Why English Class Should Be Replaced With Alchemy Class

Alchemy is the most relevant form of contemporary science by a fairly significant margin. How do we know this? Because years of public school education have taught us that the only relevant skills are the ones that will eventually help you make money. And as it turns out, alchemy can be used to score massive profits. For example, I have a cousin who makes several million dollars a year by extracting the lead from old paint chips and transmuting it to gold. Normally making Gold from Lead requires a particle accelerator, or at the very least a nuclear reactor, but with the process of chrysopoeia (a common application of alchemy), the process can be greatly simplified. The other sciences hardly even put up a fight. Physics? Please, how can you expect to find any money at all when you can’t even find the graviton after searching for literally decades? Biology? It’s irrelevant to study living things when most things that were once alive are now dead. Oh, and Chemistry? Literally just alchemy without any of the fun spells. Hydrochloric acid was even discovered by an alchemist. Go figure.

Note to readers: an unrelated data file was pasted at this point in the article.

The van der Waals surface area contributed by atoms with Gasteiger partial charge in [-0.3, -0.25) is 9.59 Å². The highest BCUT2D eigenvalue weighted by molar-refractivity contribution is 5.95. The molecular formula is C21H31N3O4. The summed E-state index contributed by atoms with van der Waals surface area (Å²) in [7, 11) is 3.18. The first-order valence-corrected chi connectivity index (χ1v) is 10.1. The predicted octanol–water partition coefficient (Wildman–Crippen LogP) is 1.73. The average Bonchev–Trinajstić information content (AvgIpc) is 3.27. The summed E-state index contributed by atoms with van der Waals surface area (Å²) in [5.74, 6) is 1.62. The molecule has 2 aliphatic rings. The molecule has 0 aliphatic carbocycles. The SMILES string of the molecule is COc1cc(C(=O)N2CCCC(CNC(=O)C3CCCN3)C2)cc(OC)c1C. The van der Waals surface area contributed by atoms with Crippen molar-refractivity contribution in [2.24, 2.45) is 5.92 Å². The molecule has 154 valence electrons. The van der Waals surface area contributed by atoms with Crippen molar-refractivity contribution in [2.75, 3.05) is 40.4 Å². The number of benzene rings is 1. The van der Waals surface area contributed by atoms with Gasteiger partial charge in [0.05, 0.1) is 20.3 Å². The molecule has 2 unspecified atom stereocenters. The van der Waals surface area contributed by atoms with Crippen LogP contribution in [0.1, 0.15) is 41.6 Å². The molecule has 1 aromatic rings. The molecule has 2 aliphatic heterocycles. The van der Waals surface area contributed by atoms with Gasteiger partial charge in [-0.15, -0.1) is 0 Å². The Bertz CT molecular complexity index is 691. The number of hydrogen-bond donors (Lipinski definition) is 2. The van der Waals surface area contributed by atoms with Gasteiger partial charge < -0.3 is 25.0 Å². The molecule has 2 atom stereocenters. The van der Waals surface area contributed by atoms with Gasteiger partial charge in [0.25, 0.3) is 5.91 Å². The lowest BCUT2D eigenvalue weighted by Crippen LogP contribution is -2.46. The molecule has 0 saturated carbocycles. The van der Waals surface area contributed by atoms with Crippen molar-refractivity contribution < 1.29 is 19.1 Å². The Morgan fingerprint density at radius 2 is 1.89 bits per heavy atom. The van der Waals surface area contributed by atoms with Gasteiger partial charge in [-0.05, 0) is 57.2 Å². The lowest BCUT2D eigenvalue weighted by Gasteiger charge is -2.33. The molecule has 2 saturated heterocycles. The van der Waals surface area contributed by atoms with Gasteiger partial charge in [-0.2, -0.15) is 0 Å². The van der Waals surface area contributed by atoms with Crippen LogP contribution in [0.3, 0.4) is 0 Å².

So we’ve established that alchemy should be a graduation requirement for all UMBC undergrads. But now we are left with a conundrum–which other class should be eliminated to make room for the alchemy requirement? My vote goes to English class, and the reasons are simple. You see, alchemy follows a simple, four-character alphabet, i.e., Earth, Air, Water, and Fire. English on the other hand, has twenty-six of the motherfuckers to keep track of. Who has time for that? Also, English doesn’t make any sense. You pick up a dictionary to find out what a word means, only to discover that every English word is only defined in terms of other English words. Who designed this shit? Actually, written language as a whole is pretty overrated. Trust me, if I could do this article in the form of an alchemic transmutation, I would.

-Keith Mias


Leave a Reply

Fill in your details below or click an icon to log in:

WordPress.com Logo

You are commenting using your WordPress.com account. Log Out / Change )

Twitter picture

You are commenting using your Twitter account. Log Out / Change )

Facebook photo

You are commenting using your Facebook account. Log Out / Change )

Google+ photo

You are commenting using your Google+ account. Log Out / Change )

Connecting to %s